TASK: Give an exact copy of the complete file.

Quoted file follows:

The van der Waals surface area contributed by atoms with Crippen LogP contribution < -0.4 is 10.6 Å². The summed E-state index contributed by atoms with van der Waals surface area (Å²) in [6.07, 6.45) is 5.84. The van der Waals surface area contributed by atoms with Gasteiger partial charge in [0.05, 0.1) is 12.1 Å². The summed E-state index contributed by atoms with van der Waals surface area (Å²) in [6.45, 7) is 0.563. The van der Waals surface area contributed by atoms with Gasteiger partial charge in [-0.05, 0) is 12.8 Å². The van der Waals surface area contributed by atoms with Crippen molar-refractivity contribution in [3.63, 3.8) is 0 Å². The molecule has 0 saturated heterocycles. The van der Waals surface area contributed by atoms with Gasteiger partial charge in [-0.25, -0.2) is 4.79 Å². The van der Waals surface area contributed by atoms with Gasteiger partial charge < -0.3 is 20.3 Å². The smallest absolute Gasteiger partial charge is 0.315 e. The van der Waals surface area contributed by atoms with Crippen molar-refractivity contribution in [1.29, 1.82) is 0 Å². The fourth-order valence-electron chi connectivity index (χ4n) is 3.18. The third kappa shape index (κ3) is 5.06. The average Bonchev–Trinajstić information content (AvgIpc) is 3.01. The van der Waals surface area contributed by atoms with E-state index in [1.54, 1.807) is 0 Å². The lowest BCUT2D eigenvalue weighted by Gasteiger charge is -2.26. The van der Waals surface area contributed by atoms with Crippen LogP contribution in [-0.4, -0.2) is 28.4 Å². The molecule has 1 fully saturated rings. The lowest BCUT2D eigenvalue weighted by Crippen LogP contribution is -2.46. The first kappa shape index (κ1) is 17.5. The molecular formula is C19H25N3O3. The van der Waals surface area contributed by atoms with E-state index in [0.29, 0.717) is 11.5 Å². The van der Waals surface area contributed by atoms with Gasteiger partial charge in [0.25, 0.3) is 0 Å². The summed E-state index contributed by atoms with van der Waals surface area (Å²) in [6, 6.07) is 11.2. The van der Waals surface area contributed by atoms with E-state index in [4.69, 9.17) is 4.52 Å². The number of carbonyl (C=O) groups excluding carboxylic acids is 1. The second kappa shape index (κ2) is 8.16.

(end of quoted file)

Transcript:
The van der Waals surface area contributed by atoms with Crippen LogP contribution < -0.4 is 10.6 Å². The summed E-state index contributed by atoms with van der Waals surface area (Å²) in [6.07, 6.45) is 5.84. The van der Waals surface area contributed by atoms with Gasteiger partial charge in [0.05, 0.1) is 12.1 Å². The summed E-state index contributed by atoms with van der Waals surface area (Å²) in [6.45, 7) is 0.563. The van der Waals surface area contributed by atoms with Gasteiger partial charge in [-0.05, 0) is 12.8 Å². The van der Waals surface area contributed by atoms with Crippen molar-refractivity contribution in [3.63, 3.8) is 0 Å². The molecule has 0 saturated heterocycles. The van der Waals surface area contributed by atoms with Gasteiger partial charge in [-0.25, -0.2) is 4.79 Å². The van der Waals surface area contributed by atoms with Gasteiger partial charge < -0.3 is 20.3 Å². The smallest absolute Gasteiger partial charge is 0.315 e. The van der Waals surface area contributed by atoms with Crippen molar-refractivity contribution in [1.29, 1.82) is 0 Å². The fourth-order valence-electron chi connectivity index (χ4n) is 3.18. The third kappa shape index (κ3) is 5.06. The average Bonchev–Trinajstić information content (AvgIpc) is 3.01. The van der Waals surface area contributed by atoms with E-state index in [1.54, 1.807) is 0 Å². The lowest BCUT2D eigenvalue weighted by Gasteiger charge is -2.26. The van der Waals surface area contributed by atoms with Crippen LogP contribution in [-0.4, -0.2) is 28.4 Å². The molecule has 1 fully saturated rings. The lowest BCUT2D eigenvalue weighted by Crippen LogP contribution is -2.46. The first kappa shape index (κ1) is 17.5. The molecular formula is C19H25N3O3. The van der Waals surface area contributed by atoms with E-state index in [0.29, 0.717) is 11.5 Å². The van der Waals surface area contributed by atoms with Gasteiger partial charge in [0.25, 0.3) is 0 Å². The summed E-state index contributed by atoms with van der Waals surface area (Å²) in [6, 6.07) is 11.2. The van der Waals surface area contributed by atoms with E-state index in [4.69, 9.17) is 4.52 Å². The number of carbonyl (C=O) groups excluding carboxylic acids is 1. The second kappa shape index (κ2) is 8.16.